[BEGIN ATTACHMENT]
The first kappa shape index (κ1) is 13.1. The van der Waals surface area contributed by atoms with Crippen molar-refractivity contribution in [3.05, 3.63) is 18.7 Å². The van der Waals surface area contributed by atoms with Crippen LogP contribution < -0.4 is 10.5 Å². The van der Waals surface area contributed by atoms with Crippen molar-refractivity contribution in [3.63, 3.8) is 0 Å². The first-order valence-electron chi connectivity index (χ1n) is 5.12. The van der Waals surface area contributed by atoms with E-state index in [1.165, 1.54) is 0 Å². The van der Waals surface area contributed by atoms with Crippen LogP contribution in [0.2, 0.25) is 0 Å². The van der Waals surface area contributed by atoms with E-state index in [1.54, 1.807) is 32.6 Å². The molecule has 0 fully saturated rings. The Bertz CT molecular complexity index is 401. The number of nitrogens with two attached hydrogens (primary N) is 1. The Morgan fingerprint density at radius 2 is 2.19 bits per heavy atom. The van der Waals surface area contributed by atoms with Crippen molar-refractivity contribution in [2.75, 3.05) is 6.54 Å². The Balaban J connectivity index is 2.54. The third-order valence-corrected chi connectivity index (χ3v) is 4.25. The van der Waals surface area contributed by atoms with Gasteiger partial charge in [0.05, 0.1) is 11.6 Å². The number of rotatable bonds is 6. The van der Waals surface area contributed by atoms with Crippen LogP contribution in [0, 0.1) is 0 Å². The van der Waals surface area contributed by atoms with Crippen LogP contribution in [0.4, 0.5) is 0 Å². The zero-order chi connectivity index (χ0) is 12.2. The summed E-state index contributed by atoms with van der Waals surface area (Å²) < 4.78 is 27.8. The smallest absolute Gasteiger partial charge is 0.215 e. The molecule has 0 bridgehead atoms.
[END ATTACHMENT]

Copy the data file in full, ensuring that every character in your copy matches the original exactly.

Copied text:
The first kappa shape index (κ1) is 13.1. The van der Waals surface area contributed by atoms with Crippen molar-refractivity contribution in [3.05, 3.63) is 18.7 Å². The van der Waals surface area contributed by atoms with Crippen LogP contribution < -0.4 is 10.5 Å². The van der Waals surface area contributed by atoms with Crippen molar-refractivity contribution in [3.63, 3.8) is 0 Å². The first-order valence-electron chi connectivity index (χ1n) is 5.12. The van der Waals surface area contributed by atoms with E-state index in [1.165, 1.54) is 0 Å². The van der Waals surface area contributed by atoms with Crippen LogP contribution in [0.2, 0.25) is 0 Å². The van der Waals surface area contributed by atoms with E-state index in [1.54, 1.807) is 32.6 Å². The molecule has 0 fully saturated rings. The Bertz CT molecular complexity index is 401. The number of nitrogens with two attached hydrogens (primary N) is 1. The Morgan fingerprint density at radius 2 is 2.19 bits per heavy atom. The van der Waals surface area contributed by atoms with Crippen molar-refractivity contribution in [2.75, 3.05) is 6.54 Å². The Balaban J connectivity index is 2.54. The third-order valence-corrected chi connectivity index (χ3v) is 4.25. The van der Waals surface area contributed by atoms with Gasteiger partial charge in [0.05, 0.1) is 11.6 Å². The number of rotatable bonds is 6. The van der Waals surface area contributed by atoms with Crippen LogP contribution in [0, 0.1) is 0 Å². The van der Waals surface area contributed by atoms with Crippen LogP contribution in [0.4, 0.5) is 0 Å². The zero-order chi connectivity index (χ0) is 12.2. The summed E-state index contributed by atoms with van der Waals surface area (Å²) < 4.78 is 27.8. The smallest absolute Gasteiger partial charge is 0.215 e. The molecule has 0 bridgehead atoms.